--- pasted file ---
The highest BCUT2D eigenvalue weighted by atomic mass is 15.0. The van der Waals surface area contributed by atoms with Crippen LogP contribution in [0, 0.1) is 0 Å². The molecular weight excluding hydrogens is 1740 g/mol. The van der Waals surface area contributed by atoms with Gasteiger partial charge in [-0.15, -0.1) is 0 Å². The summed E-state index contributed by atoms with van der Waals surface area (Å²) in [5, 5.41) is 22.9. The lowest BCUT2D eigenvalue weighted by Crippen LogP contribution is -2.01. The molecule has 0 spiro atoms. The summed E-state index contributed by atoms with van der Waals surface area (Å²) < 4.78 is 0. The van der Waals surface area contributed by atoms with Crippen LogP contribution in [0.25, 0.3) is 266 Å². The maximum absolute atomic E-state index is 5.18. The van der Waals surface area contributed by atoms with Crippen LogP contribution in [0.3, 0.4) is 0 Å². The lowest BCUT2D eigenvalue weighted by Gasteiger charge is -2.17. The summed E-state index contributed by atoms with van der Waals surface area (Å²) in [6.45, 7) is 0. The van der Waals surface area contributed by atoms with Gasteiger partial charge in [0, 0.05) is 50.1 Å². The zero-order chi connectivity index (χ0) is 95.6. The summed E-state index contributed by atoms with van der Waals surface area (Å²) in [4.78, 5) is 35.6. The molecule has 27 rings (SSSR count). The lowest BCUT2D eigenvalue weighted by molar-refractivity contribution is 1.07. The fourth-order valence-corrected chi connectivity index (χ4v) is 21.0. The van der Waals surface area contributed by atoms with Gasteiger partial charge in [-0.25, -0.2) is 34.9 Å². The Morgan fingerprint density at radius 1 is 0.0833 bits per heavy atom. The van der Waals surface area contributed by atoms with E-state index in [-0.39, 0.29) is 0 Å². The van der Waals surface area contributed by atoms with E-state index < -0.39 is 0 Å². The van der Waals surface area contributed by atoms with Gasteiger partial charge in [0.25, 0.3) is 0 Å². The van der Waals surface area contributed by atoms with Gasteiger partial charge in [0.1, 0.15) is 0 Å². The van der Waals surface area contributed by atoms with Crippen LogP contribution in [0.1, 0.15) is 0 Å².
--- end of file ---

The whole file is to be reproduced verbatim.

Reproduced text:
The highest BCUT2D eigenvalue weighted by atomic mass is 15.0. The van der Waals surface area contributed by atoms with Crippen LogP contribution in [0, 0.1) is 0 Å². The molecular weight excluding hydrogens is 1740 g/mol. The van der Waals surface area contributed by atoms with Gasteiger partial charge in [-0.15, -0.1) is 0 Å². The summed E-state index contributed by atoms with van der Waals surface area (Å²) in [5, 5.41) is 22.9. The lowest BCUT2D eigenvalue weighted by Crippen LogP contribution is -2.01. The molecule has 0 spiro atoms. The summed E-state index contributed by atoms with van der Waals surface area (Å²) < 4.78 is 0. The van der Waals surface area contributed by atoms with Crippen LogP contribution in [0.25, 0.3) is 266 Å². The maximum absolute atomic E-state index is 5.18. The van der Waals surface area contributed by atoms with Crippen LogP contribution in [0.3, 0.4) is 0 Å². The lowest BCUT2D eigenvalue weighted by Gasteiger charge is -2.17. The summed E-state index contributed by atoms with van der Waals surface area (Å²) in [6.45, 7) is 0. The van der Waals surface area contributed by atoms with Gasteiger partial charge in [0, 0.05) is 50.1 Å². The zero-order chi connectivity index (χ0) is 95.6. The summed E-state index contributed by atoms with van der Waals surface area (Å²) in [4.78, 5) is 35.6. The molecule has 27 rings (SSSR count). The lowest BCUT2D eigenvalue weighted by molar-refractivity contribution is 1.07. The fourth-order valence-corrected chi connectivity index (χ4v) is 21.0. The van der Waals surface area contributed by atoms with Gasteiger partial charge in [-0.25, -0.2) is 34.9 Å². The Morgan fingerprint density at radius 1 is 0.0833 bits per heavy atom. The van der Waals surface area contributed by atoms with E-state index in [-0.39, 0.29) is 0 Å². The van der Waals surface area contributed by atoms with E-state index < -0.39 is 0 Å². The van der Waals surface area contributed by atoms with Gasteiger partial charge in [0.25, 0.3) is 0 Å². The van der Waals surface area contributed by atoms with Gasteiger partial charge in [0.1, 0.15) is 0 Å². The van der Waals surface area contributed by atoms with Crippen LogP contribution in [0.1, 0.15) is 0 Å².